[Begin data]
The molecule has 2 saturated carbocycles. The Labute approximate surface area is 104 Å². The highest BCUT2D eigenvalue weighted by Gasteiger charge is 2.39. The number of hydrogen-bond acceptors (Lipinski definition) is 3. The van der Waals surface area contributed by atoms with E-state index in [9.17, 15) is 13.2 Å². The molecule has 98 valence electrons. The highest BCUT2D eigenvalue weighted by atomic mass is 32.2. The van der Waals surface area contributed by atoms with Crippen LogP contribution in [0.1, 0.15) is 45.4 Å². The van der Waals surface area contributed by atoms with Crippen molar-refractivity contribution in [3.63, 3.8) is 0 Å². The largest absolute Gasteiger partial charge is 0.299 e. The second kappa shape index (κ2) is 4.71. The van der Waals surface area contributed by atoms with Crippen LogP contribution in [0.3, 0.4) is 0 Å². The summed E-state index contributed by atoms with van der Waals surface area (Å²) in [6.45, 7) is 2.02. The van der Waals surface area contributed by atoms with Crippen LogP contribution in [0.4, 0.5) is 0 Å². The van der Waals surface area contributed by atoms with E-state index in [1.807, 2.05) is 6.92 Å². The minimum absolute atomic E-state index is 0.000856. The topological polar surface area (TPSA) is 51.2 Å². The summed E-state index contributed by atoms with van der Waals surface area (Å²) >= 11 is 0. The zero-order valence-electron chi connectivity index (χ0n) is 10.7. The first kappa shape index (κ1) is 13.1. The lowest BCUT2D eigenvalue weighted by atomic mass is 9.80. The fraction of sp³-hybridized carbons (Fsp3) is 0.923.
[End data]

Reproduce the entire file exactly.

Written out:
The molecule has 2 saturated carbocycles. The Labute approximate surface area is 104 Å². The highest BCUT2D eigenvalue weighted by Gasteiger charge is 2.39. The number of hydrogen-bond acceptors (Lipinski definition) is 3. The van der Waals surface area contributed by atoms with E-state index in [9.17, 15) is 13.2 Å². The molecule has 98 valence electrons. The highest BCUT2D eigenvalue weighted by atomic mass is 32.2. The van der Waals surface area contributed by atoms with Crippen LogP contribution in [0.1, 0.15) is 45.4 Å². The van der Waals surface area contributed by atoms with Crippen molar-refractivity contribution in [3.63, 3.8) is 0 Å². The largest absolute Gasteiger partial charge is 0.299 e. The second kappa shape index (κ2) is 4.71. The van der Waals surface area contributed by atoms with Crippen LogP contribution in [0.3, 0.4) is 0 Å². The summed E-state index contributed by atoms with van der Waals surface area (Å²) in [6.45, 7) is 2.02. The van der Waals surface area contributed by atoms with Crippen LogP contribution in [0.4, 0.5) is 0 Å². The van der Waals surface area contributed by atoms with E-state index in [1.807, 2.05) is 6.92 Å². The minimum absolute atomic E-state index is 0.000856. The topological polar surface area (TPSA) is 51.2 Å². The summed E-state index contributed by atoms with van der Waals surface area (Å²) >= 11 is 0. The zero-order valence-electron chi connectivity index (χ0n) is 10.7. The first kappa shape index (κ1) is 13.1. The lowest BCUT2D eigenvalue weighted by atomic mass is 9.80. The fraction of sp³-hybridized carbons (Fsp3) is 0.923.